Particle removal effectiveness is a function of filter efficiency and the air exchanges per hour but also of outdoor to indoor particle transfer, particle size and indoor activity.
The purpose of this paper is to analyze the effect of air cleaning on particle counts in an office environment attached to a manufacturing facility. A 10′ by 12′ office was used to measure the effects of filters of various efficiencies and to determine particle counts in several size ranges. The above charts give a summary of data recorded in this office environment for particles sizes of 0.5 microns, 1 micron, 2.5 microns and 5 microns. The values shown are the average particle counts for each day.
An air purifier with the capability to use different filters was the primary means of air cleaning. The air cleaner was set to run at a rate of 300 cfm. This produces approximately 20 air exchanges per hour in the test office. In order to simulate actual office conditions the office doors were left open and the office HVAC system was in operation. A MERV 7 filter was used in the air cleaner for the first 7 days. A MERV 11 filter was used for days 8 through 11. A MERV 7 filter was used on days 12, 13 and 14. No filter was used on days 15, 16 and 17. A MERV 13 filter was used for days 18 through 28.
Particle counts in an indoor environment office are a function of filter effectiveness and air flow through the air cleaning device but these figures show that activity in the indoor space, outdoor to indoor particle transfers and particle deposition are just as, if not more, important. The most obvious confirmation of this fact are the particle counts for the Holidays and the weekends. Very low particle counts in all size ranges were recorded on Holidays, Saturdays and Sundays. This was true for all filter efficiencies. The HVAC system was left on during Holidays and weekends. However, the lack of activity in the building allowed the baseline of particles to start lower and not be supplemented during the day. The air cleaner had sufficient capacity to keep particle counts low.
The day by day particle counts for 0.5 um, 1 um and 2.5 um correlate with each other relatively closely. On days when the particle count was up or down in one size range there was a similar pattern in each of the other sizes. However, the particle counts for 5 um were almost always close to zero – regardless of the filter efficiency in the air cleaning device. Because of larger mass of the 5 um particles they do not stay in the air for very long (less than 20 minutes). So even though events might happen during the day that create particles in the 5 um range, these higher readings are not sustained long enough to alter the daily average particle counts.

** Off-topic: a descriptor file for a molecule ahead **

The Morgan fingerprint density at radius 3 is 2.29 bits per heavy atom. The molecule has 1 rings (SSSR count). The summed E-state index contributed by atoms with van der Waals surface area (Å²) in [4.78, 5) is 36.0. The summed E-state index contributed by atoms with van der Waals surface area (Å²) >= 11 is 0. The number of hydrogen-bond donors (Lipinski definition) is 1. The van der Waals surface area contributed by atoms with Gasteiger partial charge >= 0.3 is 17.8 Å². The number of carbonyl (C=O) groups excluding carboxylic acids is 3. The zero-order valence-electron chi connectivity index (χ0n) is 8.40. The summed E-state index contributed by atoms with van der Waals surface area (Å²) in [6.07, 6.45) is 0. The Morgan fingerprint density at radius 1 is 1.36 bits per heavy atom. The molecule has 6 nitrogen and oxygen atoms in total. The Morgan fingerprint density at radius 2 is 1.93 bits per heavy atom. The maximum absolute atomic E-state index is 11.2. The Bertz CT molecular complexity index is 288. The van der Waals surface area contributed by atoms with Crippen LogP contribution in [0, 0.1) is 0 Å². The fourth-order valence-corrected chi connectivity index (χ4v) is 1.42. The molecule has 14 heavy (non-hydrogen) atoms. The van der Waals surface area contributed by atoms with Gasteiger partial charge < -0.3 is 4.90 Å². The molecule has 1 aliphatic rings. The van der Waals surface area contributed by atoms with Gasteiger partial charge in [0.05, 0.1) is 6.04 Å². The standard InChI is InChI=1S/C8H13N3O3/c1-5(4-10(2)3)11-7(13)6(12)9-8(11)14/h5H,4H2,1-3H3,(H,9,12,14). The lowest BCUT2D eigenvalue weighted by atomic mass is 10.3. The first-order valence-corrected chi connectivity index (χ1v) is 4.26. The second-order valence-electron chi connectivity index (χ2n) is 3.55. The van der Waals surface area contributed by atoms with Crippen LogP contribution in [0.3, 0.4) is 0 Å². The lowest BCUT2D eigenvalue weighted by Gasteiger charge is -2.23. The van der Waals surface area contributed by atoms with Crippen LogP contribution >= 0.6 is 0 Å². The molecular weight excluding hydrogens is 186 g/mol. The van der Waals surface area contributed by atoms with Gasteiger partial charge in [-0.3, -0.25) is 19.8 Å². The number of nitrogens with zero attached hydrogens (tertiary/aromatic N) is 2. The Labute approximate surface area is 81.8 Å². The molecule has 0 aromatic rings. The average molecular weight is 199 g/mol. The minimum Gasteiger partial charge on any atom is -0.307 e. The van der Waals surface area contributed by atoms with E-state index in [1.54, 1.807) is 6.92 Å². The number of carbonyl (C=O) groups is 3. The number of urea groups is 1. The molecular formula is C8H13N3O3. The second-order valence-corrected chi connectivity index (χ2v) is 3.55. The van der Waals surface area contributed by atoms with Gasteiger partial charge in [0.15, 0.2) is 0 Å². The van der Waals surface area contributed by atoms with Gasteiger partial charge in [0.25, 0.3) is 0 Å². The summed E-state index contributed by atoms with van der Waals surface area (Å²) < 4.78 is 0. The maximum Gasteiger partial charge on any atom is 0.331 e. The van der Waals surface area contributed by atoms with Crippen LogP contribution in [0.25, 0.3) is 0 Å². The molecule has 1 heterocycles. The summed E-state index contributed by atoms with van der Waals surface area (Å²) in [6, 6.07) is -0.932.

This experiment also gives us an opportunity to compare particle removal effectiveness with filters of different efficiencies. The MERV 7 pleated filter was used a total of 10 days. The average particle counts for these ten days were: 56,100 at 0.5 um, 44,100 at 1 um, 800 at 2.5 um and 0 at 5 um. The MERV 13 filter was used a total of 11 days. The average particle counts in the room with the MERV 13 filter were: 70,200 at 0.5 um, 31,600 at 1 um, 850 at 2.5 um and 0 at 5 um. Compare this with the days where no filter was used where the averages were: 218,200 at 0.5 um, 87,800 at 1 um, 3,600 at 2.5 um and 100 at 5 um. It looks like the most important factor is to use at least a medium efficiency filter. The reduction in particle counts with a filter was approximately 75%.
Surprisingly, there was very little difference in particle counts when using a medium efficiency filter (MERV 7) versus a high efficiency filter (MERV 13). It appears that the factors creating particles in the indoor enviornment including outdoor to indoor particle transfer and activity in the space outweigh the difference in filter efficiency. This raises questions regarding the trend to recommend higher efficiency filtration in offices and other buildings. (For example, the U. S. Green Building Council requires MERV 13 filters to receive points in their LEED certification program.) It also emphasizes the importance of further study in this area.
(Note: The MERV 7 filters used in this study were made with electret media and had an average efficiency on sub-micron size particles of 16.7% and efficiency on particles 1.0 micron to 3.0 microns of 44.7%).